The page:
VQV consumes time


Once a week during a flex free period, juniors gather in the college advising office for a VQV class designed to prepare students for the college process. College advisors have worked hard to prepare students for the college process and lower the stress associated with applying to college.

However, recently, VQV has had its shortcomings. Bogged down with homework, standardized testing, and APs, it is important for juniors that each free period is utilized carefully and purposefully. The college advising office has been mindful in recognizing that our workload is immense, but some of the things we have been doing in VQV have caused me to question their purpose/significance.

The KO News believes there are two central issues to the VQV program: 1) The content sometimes lacks urgency. 2) The content is sometimes too vague or detached from the reality of the college process.

To start, some of the activities we have done include registering for the PSAT, filling out the Common App, taking personality quizzes, and adding colleges on Naviance. We understand that these activities all have their importance and some students do need that time slot carved out for them. But we want to point out that these things are all activities that can be done on our own. The introduction to the activity for the first 15-20 minutes is useful, but then for students who can do it on their own time, moving along at the slow pace of everyone else can be a waste of time.  Similar to the way college advising set a deadline for our personal statements, we think it would be a good idea to do the same with some of these other things.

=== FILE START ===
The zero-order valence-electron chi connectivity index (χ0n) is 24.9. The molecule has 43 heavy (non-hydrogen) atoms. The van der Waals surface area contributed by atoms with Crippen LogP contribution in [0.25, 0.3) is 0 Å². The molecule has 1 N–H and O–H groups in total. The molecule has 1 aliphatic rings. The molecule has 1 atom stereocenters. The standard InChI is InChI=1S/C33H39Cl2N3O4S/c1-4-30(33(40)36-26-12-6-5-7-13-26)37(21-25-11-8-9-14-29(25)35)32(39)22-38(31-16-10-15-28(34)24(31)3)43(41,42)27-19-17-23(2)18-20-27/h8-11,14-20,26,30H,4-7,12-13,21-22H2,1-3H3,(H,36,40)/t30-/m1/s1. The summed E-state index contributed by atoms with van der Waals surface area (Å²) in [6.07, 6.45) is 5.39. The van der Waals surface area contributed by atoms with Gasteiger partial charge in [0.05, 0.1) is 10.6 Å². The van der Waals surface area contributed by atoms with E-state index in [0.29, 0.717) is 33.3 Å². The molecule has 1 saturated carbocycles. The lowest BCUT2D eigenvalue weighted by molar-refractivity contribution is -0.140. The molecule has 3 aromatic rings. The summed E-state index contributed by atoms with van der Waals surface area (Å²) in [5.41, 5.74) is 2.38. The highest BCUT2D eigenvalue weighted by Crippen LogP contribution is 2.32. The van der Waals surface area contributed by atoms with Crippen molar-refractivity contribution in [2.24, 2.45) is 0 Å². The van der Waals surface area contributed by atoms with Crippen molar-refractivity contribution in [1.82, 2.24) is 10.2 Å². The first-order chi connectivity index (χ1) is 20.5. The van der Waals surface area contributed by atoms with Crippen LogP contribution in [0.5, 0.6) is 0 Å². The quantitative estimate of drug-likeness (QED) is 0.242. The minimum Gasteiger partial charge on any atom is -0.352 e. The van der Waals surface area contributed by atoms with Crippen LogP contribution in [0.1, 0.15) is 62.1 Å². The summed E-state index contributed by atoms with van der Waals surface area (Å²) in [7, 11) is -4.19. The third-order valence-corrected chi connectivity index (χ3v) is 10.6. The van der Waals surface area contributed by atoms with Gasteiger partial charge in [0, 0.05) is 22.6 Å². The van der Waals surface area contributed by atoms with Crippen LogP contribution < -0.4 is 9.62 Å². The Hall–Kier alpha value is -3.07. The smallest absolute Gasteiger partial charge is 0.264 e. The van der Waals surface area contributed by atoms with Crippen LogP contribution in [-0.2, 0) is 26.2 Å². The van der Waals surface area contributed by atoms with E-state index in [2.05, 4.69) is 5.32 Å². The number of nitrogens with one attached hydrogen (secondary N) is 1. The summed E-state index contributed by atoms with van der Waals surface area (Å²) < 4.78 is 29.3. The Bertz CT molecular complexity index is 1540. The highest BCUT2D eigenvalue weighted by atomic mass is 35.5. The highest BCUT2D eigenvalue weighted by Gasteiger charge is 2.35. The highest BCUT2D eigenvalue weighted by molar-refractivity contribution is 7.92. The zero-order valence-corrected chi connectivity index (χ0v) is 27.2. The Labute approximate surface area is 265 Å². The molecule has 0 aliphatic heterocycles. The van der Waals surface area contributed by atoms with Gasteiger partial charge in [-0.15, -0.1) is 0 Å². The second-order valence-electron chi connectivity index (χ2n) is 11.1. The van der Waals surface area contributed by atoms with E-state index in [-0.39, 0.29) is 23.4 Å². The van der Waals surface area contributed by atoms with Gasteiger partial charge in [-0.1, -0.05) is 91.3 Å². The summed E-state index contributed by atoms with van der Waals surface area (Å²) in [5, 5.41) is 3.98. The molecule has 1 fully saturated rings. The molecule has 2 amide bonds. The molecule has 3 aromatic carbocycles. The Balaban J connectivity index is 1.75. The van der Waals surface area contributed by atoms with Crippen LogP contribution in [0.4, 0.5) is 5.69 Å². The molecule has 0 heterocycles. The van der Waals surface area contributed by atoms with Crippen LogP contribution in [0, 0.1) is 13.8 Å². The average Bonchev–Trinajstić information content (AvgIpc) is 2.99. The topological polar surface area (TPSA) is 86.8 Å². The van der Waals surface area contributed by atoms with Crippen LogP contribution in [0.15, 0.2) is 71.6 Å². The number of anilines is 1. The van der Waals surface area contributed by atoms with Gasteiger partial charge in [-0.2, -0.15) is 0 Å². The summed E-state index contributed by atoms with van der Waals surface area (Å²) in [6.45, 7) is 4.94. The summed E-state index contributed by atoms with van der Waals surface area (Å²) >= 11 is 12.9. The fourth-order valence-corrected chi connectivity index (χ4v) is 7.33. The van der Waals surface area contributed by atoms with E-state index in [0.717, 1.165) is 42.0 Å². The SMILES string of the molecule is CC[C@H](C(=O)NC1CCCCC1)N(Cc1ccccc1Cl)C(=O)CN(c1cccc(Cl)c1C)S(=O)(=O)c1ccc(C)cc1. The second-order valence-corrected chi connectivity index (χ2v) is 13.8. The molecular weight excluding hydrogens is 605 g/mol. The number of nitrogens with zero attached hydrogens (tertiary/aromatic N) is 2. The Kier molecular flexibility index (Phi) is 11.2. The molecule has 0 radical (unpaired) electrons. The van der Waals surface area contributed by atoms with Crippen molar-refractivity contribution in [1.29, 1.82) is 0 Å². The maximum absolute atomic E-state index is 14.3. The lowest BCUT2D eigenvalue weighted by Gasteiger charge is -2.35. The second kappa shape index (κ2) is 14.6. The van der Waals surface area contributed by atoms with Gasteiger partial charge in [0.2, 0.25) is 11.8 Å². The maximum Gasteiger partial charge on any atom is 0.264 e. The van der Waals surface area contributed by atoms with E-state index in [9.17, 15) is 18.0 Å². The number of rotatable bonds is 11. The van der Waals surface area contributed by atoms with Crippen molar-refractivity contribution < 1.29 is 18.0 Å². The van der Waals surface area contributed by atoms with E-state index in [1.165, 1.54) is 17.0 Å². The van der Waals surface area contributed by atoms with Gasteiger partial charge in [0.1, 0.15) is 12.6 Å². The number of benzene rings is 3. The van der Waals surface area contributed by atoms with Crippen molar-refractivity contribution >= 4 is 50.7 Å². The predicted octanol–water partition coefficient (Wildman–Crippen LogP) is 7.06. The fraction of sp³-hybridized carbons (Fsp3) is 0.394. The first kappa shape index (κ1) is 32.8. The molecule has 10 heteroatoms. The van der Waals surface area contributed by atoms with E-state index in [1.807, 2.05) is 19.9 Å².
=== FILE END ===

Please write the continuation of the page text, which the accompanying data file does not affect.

One way to improve the VQV program is to design activities that are engaging with the process directly. We liked one activity we did with the extracurriculars list on the Common App where we brainstormed extracurriculars and ranked them. But we never got to finish or have a follow up discussion after that. We kind of left it in the middle, and after that class, it wasn’t even mentioned. More personalized feedback would make that activity more meaningful to us in the long run.

Just last week, we spent the hour closing our eyes, imagining our homes and describing how our rooms look.  We understand that this is supposed to develop us as writers and push us to “show, not tell.” College advisors have been doing a great job helping us with our personal statements, working closely with the English department to help with that process. But instead of using that hour to write about something irrelevant, we feel like we should have been working on our personal statements directly.

Now don’t get us wrong; we think VQV is helpful, informative, and useful. It is definitely a step in the right direction in terms of getting juniors a head start on the college process and lowering stress levels. But it can be even more reflective and engaging than it is right now. We get that not everyone can be happy or satisfied. There will always be complaints, ways to improve, whining. But we hope that some of these suggestions speak to the ultimate goals of the VQV program.